Winter is a tough time of year to ride a bike. However, cycling clothing for winter weather has improved dramatically over the last decade or so and continues to do so. Making it a little easier to stay motivated with riding.
There are the obvious kit items that help you stay warm during cold rides, such as winter jackets, fleece-lined bib tights and waterproof shell jackets. However, there are a number of other winter cycling kit pieces that are often overlooked, but can make a huge difference to your winter riding experience. We’ve created a list of winter cycling clothing you might not know about.
If you’re looking for brands that provide cycling kit, we’ve complied a list of the Top 5 sustainable cycling clothing brands
Cycling Base Layer
We’re sure that many of you often wear a cycling base layer, but the type you use can be important. Generally, it is recommended to look for a base layer made of merino wool material. Merino wool is warm, but also importantly breathable. It helps trap air within your clothing, keeping you drier and avoids creating the sweaty ‘bin-bag’ effect Which can make you colder if you’re hit with a blast of wind chill.
When it comes to laying up winter cycling clothing, there is only so much you can keep putting on top of your jersey. The base layer is the perfect start point to avoid needing the 4th, 5th 6th layer of kit…
Winter Cycling Gloves
Again, we’re sure you wear some form of cycling glove throughout the year. However, in the winter cold, your extremities will be the first to feel the bite, so it’s important what type of glove you wear.
It’s best to look for a pair of gloves that are windproof and waterproof. The gloves that are best for you will likely be quite a personal thing. This is because the fit of the gloves is important to how well they perform and feel.
Ideally, look for a good balance between bulk and insulation. It’s best to find gloves that are dexterous, as well as warm and waterproof. However, try to avoid gloves that are too bulky, as this makes braking and reaching into your pockets difficult. It’s important to avoid gloves that are too small though as well, as this can cut off blood circulation, making your hands cold and numb anyway.
As with hands, feet will also feel the winter weather first. Your feet can often be hit by the cold even before your hands. On a dry winter day in the UK, the ground is still often damp, so water can still get to your feet, even when it’s not raining. Cold and wet toes can quickly turn an enjoyable ride grim, from wind chill on them.
Getting a good pair of cycling overshoes can therefore make a huge difference to your winter riding experience. Like gloves, it’s important to look for windproof and waterproof properties. The most common material that offers this is neoprene, so look out for overshoes made of this material.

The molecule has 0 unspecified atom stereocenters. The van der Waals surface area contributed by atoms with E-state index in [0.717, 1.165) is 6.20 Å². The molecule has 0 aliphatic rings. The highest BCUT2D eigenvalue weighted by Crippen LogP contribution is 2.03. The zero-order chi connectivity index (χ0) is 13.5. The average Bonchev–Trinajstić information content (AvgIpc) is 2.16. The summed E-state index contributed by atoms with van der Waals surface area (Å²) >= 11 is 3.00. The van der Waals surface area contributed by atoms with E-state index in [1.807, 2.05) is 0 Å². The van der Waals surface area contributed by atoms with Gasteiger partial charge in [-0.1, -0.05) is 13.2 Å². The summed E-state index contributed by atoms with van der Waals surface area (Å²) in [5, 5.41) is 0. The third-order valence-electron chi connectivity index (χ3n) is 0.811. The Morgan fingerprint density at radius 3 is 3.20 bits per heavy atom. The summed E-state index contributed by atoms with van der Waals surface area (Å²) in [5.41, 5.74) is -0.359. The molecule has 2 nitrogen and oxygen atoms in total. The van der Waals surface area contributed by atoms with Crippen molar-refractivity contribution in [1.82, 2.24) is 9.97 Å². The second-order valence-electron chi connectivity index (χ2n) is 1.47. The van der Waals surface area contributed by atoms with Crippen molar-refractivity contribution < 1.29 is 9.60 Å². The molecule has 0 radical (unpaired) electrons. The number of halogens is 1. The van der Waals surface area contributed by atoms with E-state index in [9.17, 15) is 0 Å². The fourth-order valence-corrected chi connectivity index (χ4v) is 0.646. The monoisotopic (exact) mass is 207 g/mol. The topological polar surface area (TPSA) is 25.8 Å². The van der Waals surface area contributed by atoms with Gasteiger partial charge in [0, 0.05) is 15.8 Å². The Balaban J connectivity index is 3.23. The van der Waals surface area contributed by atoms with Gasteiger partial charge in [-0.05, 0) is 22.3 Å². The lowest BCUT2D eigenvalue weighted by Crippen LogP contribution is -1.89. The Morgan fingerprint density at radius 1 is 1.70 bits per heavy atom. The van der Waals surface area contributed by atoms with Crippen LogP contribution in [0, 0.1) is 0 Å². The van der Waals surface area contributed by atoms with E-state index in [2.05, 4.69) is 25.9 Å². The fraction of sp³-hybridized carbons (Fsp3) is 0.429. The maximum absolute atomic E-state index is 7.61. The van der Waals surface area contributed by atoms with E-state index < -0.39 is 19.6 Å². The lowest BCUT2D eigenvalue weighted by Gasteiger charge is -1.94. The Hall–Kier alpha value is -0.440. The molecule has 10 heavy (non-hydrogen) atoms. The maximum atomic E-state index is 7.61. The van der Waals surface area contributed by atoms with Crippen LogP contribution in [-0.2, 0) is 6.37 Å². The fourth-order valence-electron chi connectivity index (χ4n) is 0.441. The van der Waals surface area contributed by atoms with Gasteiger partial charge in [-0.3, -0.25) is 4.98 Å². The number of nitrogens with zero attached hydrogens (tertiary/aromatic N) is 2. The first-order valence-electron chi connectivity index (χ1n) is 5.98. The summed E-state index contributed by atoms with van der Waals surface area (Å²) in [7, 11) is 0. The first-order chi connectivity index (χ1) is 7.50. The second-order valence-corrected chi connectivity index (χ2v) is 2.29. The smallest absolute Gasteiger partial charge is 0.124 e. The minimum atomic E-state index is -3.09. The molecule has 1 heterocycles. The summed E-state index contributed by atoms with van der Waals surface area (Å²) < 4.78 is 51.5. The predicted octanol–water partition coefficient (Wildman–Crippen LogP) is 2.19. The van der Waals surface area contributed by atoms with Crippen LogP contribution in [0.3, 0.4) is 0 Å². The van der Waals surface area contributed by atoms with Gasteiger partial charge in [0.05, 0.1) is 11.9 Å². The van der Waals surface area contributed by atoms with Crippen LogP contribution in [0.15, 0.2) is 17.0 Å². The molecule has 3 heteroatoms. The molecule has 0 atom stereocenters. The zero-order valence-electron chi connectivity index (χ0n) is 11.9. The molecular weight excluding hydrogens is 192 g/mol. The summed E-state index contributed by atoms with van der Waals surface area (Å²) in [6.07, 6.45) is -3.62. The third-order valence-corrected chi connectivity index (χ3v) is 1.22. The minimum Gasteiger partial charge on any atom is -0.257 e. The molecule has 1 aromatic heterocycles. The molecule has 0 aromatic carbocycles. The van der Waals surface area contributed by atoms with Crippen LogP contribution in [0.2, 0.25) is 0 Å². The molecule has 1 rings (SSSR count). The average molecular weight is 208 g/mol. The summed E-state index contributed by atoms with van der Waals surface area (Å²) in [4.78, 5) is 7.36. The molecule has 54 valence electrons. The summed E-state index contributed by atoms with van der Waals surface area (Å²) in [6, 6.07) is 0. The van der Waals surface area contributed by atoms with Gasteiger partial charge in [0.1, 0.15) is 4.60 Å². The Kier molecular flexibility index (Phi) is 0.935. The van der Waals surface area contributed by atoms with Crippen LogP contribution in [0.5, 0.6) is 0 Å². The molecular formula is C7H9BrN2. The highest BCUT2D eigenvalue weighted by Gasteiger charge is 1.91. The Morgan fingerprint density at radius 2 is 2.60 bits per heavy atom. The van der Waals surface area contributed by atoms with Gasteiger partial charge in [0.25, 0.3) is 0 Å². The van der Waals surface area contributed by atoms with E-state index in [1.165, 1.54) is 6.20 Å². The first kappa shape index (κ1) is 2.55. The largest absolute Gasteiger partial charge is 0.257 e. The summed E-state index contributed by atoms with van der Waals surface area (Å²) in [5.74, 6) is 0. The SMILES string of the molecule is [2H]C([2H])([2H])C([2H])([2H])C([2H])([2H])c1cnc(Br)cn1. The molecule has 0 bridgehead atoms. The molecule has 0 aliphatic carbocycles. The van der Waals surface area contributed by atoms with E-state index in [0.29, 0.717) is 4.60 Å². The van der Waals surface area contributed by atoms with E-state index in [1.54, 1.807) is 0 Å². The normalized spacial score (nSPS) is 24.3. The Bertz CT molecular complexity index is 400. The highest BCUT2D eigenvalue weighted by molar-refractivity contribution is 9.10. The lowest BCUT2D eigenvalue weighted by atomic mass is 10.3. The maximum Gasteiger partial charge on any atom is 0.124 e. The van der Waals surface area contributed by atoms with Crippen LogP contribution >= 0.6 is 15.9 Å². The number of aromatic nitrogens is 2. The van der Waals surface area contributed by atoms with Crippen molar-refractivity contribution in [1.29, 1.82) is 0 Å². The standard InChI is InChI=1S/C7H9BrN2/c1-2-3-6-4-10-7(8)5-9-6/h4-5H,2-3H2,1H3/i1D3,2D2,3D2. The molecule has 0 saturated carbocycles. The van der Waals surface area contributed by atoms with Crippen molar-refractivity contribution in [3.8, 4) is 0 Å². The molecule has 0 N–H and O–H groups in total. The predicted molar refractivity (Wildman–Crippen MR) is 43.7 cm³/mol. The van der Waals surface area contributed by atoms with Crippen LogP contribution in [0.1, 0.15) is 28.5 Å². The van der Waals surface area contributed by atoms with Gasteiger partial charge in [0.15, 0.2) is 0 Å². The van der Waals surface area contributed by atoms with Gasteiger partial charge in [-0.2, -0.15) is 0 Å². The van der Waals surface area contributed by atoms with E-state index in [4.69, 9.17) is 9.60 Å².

A tip when looking at overshoes is to find a pair that comes up higher up your shin and is tight around the calf. This stops ingress from the water running down your legs. Also look for a pair of overshoes that covers the bottom of your feet well. Water can often make its way through air vents (for breathability) in your shoes, so covering these will keep you drier.
If you don’t like the idea of full overshoes, it’s worth considering cycling toe covers. They won’t offer the same level of warmth or waterproofing, but they definitely keep your toes warmer than without.
Spatzwear specialise in winter cycling kit
Cycling Neck warmer
The neck warmer, snood, buff, whatever name you use for it, is an often overlooked item of winter cycling clothing. It’s in the name that it keeps your neck warm, but it also helps create insulation to your core, which helps keep your overall body temperature up. You can also pull a neck warmer up over your chin and nose for when the wind chill is high.
It’s possible to find a neck warmer or cycling snood for a relatively cheap price and many cycling clothing brands offer one. It’s therefore an easy way to keep your warmth on a winter ride. The other benefit is if you do get too hot, it’s easy to remove (and you can wrap it around your stem like all the pros).
Another piece of kit overlooked is the winter cycling hat. Unfortunately, although it does take some of the wind chill off, your helmet won’t keep your head warm or dry in winter. If you’ve ever felt the brain freeze when going down a descent, you’ll know this. So, a cycling hat under the helmet is perfect to avoid this.
A cycling cap with a peak and long sides that cover your ears is the best option for warmth. It’ll help keep your ears and neck warm as well as your head. It doesn’t necessarily have to be a cap with a peak though, a skullcap or headband will help keep your head dry and warm. However, a cap peak is great for keeping water off your face and sunglasses when it’s raining.
Cover your winter cycling clothing
Our cycle insurance products all include cover for your winter cycling kit. When it comes to protecting your clothing and accessories, we offer some of the most generous cover out there as standard, with – £250 or 10% (whichever greater) of your insured values for clothing and helmets.
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